I think it’s the content and the way we deliver it. We don’t use political correctness on our courses, we don’t tell you how to behave, and it’s very fun and practical. The big thing about this is fear. We have a fear of people who are different to us, who we don’t know anything about, and we aim to break that fear in a really fun way. If you eventually touch and feel things that are different to what you’re used to, it feels less foreign, so you feel more comfortable. What we do is make the uncomfortable, comfortable.

How much of an impact do you feel your training has actually had, and how can you quantify it?
We know from the feedback and the fact that our clients come back to us and say “we’ve done this in our community”, or “we’ve had this feedback”.

There are plenty of ethnic/disabled individuals out there that are talented and just need the opportunity.

Have you had any unusual experiences with Noble Khan?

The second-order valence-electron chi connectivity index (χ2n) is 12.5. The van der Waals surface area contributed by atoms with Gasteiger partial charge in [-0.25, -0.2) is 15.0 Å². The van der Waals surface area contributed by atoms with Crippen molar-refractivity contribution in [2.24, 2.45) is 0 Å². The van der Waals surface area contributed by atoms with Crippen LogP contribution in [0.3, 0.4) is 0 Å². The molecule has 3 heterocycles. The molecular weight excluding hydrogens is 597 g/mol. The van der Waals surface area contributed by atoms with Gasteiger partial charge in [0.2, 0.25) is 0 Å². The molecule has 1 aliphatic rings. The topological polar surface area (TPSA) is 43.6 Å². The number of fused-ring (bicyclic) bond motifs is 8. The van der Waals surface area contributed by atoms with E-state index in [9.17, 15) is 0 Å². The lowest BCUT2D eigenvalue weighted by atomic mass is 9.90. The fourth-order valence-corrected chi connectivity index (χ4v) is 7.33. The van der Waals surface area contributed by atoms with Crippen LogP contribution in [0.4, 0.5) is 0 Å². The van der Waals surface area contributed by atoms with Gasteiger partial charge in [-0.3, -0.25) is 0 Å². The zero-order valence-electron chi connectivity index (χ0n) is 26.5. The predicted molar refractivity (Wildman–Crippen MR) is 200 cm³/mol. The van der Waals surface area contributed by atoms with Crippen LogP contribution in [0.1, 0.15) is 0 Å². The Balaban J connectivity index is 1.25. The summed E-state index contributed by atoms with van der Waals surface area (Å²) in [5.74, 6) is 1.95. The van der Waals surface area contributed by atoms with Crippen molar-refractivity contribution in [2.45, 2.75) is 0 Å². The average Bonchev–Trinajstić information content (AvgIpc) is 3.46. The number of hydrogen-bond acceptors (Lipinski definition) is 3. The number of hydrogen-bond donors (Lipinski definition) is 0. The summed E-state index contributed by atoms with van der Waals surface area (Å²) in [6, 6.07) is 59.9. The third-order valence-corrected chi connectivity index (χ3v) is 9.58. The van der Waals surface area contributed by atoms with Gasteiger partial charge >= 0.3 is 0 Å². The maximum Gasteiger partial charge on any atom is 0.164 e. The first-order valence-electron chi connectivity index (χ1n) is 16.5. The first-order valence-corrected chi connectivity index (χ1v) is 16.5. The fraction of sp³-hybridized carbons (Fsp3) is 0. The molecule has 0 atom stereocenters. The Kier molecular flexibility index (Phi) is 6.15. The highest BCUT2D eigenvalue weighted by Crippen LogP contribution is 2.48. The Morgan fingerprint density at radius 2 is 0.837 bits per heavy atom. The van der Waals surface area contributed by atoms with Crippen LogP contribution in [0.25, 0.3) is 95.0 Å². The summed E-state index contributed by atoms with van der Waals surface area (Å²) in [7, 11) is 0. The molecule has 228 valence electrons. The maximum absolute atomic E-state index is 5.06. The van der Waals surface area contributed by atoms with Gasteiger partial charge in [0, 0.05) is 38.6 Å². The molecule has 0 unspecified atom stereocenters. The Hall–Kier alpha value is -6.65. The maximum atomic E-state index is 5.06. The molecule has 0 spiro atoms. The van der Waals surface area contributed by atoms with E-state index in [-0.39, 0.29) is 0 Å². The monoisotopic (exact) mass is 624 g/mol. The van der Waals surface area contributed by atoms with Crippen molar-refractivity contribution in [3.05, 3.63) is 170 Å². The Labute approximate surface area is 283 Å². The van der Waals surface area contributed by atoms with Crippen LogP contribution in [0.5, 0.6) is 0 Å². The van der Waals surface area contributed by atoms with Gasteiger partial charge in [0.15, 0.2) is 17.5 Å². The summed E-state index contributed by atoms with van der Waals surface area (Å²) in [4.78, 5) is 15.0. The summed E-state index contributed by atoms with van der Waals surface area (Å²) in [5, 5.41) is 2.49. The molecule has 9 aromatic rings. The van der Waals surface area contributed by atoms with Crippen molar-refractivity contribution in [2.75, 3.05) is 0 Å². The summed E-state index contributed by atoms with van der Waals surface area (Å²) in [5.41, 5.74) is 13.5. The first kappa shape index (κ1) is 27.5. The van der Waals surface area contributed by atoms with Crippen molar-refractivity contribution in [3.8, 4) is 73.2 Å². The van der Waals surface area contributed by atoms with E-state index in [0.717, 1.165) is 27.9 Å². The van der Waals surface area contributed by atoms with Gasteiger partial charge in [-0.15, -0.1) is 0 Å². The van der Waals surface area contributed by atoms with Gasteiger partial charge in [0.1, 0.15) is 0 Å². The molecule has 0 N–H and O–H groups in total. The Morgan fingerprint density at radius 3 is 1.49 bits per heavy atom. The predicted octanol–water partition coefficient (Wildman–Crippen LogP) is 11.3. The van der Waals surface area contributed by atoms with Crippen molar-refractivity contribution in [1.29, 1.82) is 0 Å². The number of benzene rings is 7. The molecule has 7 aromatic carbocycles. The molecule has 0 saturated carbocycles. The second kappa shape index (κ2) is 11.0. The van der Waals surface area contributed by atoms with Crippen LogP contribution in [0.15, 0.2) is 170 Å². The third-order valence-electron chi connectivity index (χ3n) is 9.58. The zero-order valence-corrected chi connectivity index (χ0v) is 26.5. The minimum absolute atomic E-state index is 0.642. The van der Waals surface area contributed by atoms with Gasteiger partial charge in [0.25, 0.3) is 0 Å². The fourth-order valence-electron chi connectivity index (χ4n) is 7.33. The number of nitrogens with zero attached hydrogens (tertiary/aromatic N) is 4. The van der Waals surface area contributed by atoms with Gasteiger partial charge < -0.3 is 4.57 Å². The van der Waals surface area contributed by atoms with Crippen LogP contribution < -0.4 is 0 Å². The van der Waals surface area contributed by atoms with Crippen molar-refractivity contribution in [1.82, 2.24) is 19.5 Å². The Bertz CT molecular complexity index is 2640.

Yes - The British Army were some of the funniest people I’ve trained. We had loads of different saris, and the officers had to get a name badge and dress themselves in the national dress. Every officer went for the pink sari, so I had to give them extra marks.

What has been your greatest challenge when setting up Noble Khan?
When you leave a really well paid job and say: “I’m going to be a single parent - because my husband has left me- and I’m going to set a company up”, the biggest backlash I got was from family. They thought “why is this woman going to leave a well-paid job, get divorced for a second time, with a child, to set a company up?” That backlash was really hard.

What do you think organisations in Nottingham can do to improve their awareness of diversity and inclusivity?
Unconscious bias is a massive thing. It’s important to look at your staff and understand what communities and markets you are going into. Do you need to broaden those markets to different communities? Ask yourself, how diverse are your best 5 friends?